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Risk Assessment

Conducting an Ecological Risk Assessment

Even an ecological risk assessment starts with a good plan. Before anything though there is a need to make judgments early when planning major risk assessments regarding the purpose, scope, and technical approaches that will be used. To start, risk assessors will typically ask the following questions:

  1. Who/What/Where is at risk?
    • Individual
    • General population
    • Lifestages such as juveniles or adults
    • Population subgroups — highly susceptible (for example, due to genetics) and/or highly exposed (for example, based on geographic area)
    • Different species — mink, for example, are highly susceptible to PCBs
  2. What is the environmental hazard of concern?
    • Chemicals (single or multiple/cumulative risk)
    • Radiation
    • Physical (changes to a habitat)
    • Microbiological or biological (disease or invasive species)
    • Nutritional (for example, fitness or metabolic state)
  3. Where do these environmental hazards come from?
    • Point sources (for example, smoke or water discharge from a factory; contamination from a Superfund site)
    • Non-point sources (for example, automobile exhaust; agricultural runoff)
    • Natural sources
  4. How does exposure occur?
    • Pathways (recognizing that one or more may be involved)
      • Air
      • Surface Water
      • Groundwater
      • Soil
      • Solid Waste
      • Food
    • Routes (and related human activities that lead to exposure)
      • Ingestion (both food and water)
      • Contact with skin
      • Inhalation
      • Non-dietary ingestion (for example, preening/grooming behavior)
  5. What does the body do with the environmental hazard and how is this impacted by factors such as life-stage, genetics, species differences, etc.?
    • Absorption - does the body take up the environmental hazard
    • Distribution - does the environmental hazard travel throughout the body or does it stay in one place?
    • Metabolism - does the body break down the environmental hazard?
    • Excretion - how does the body get rid of it?
  6. What are the ecological effects?
    • Example of some ecological effects include, but are not limited to, changes in reproductive rates, tumors, effects on the nervous system, and mortality.
  7. How long does it take for an environmental hazard to cause a toxic effect? Does it matter when in a lifetime exposure occurs?
    • How long?
      • Acute - right away or within a few hours to a day
      • Subchronic - weeks or months (for humans generally less than 10% of their lifespan)
      • Chronic - a significant part of a lifetime or a lifetime (for humans at least seven years)
      • Intermittent
    • Timing
      • Is there a critical time during a lifetime when a chemical is most toxic (e.g., fetal or embryonic development, juvenile stages, adulthood)?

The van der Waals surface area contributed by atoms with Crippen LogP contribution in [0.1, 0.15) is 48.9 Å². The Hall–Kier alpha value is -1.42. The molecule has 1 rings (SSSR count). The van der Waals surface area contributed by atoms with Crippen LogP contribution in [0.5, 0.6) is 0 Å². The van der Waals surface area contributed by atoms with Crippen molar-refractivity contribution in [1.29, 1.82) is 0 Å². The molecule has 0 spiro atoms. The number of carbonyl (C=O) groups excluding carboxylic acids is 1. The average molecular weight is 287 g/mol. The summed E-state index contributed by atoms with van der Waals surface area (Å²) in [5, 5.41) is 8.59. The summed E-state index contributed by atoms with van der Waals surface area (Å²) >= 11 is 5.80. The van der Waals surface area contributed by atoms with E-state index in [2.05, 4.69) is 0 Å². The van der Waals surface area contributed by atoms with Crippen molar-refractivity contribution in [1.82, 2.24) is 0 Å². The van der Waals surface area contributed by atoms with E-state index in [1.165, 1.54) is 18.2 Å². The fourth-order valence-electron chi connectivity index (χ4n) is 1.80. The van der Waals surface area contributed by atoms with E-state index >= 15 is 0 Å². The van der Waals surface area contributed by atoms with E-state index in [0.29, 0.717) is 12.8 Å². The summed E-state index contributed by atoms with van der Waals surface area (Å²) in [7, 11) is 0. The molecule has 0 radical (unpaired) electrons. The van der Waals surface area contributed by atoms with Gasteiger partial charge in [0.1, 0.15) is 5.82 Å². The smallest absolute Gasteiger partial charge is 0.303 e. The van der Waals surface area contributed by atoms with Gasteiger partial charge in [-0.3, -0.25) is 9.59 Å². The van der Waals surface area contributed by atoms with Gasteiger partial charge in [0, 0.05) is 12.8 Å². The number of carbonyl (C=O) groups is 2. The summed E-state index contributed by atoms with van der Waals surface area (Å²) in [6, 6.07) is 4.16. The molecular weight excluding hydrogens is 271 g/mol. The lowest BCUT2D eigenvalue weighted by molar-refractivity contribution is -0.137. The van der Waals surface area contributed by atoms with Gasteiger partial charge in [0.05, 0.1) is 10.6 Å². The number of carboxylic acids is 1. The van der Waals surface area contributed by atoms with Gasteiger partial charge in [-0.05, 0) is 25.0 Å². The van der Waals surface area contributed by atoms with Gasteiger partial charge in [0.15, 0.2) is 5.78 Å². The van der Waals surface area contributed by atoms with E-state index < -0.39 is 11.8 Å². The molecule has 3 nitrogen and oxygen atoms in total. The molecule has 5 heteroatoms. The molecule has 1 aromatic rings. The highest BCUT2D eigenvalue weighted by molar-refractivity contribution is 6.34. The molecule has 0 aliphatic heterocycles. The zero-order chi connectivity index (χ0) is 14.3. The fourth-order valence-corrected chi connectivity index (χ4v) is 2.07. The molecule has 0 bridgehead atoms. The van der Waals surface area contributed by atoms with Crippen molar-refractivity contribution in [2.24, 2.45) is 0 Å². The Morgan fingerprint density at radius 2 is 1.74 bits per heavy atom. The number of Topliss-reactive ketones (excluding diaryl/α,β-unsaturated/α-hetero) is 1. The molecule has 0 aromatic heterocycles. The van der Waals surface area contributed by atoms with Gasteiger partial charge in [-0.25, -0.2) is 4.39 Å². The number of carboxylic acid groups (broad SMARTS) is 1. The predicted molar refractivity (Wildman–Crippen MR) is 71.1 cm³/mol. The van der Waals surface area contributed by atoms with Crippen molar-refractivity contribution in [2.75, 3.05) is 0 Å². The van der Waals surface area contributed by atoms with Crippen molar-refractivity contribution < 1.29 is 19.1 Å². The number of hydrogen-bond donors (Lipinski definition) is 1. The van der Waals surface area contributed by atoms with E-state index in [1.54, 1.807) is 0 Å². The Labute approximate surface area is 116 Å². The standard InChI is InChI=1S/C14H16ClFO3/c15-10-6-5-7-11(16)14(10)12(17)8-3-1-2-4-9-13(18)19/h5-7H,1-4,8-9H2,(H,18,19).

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Phase 1:

This is a diagram of the 3-phase Ecological Risk Assessment Process, highlighting Analysis (phase 2) which is to provide the ingredients necessary for determining or predicting ecological responses to stressors under exposure conditions of interest.Phase 1: Problem Formulation

The objective of the problem formulation phase is to define an assessment endpoint to determine what ecological entity is important to protect.  An ecological entity can be:

  • A species (for instance: piping plover)
  • A functional group of species (for instance: piscivores - i.e., fish eaters)
  • A community (for instance: benthic invertebrates)
  • An ecosystem (for instance: lake)
  • A specific valued habitat (for instance: wet meadows)
  • Another entity of concern

Once the entity has been identified, the next step is to determine what specific attribute(s) of the entity is potentially at risk and important to protect. This provides a basis for measurement in the risk assessment.

Determining ecological relevance in specific cases requires professional judgment based on site-specific information, preliminary surveys, or other available information.

Ecological relevance is linked to:

  • Nature and intensity of effects
  • Spatial and temporal scales of effects
  • Potential for recovery
  • Level of organization potentially affected
  • The entity's role in the ecosystem

More than one level of organization may need to be considered.

It is rarely clear which of these ecosystem components are most critical to ecosystem function. Further, professionals and the public don't always agree on which are most valuable. This increases the challenge in choosing which ecological characteristics to protect. Three principal criteria clarify this choice:

  • Ecological relevance
  • Susceptibility to known or potential stressors
  • Relevance to management goals

The challenge is to find ecological values that are scientifically rigorous and are also recognized as valuable by risk managers and the public. Possible successful examples include:

  • Endangered species or ecosystems
  • Commercially or recreationally important species
  • Ecosystem functions or services such as food supply, flood control, or nutrient cycling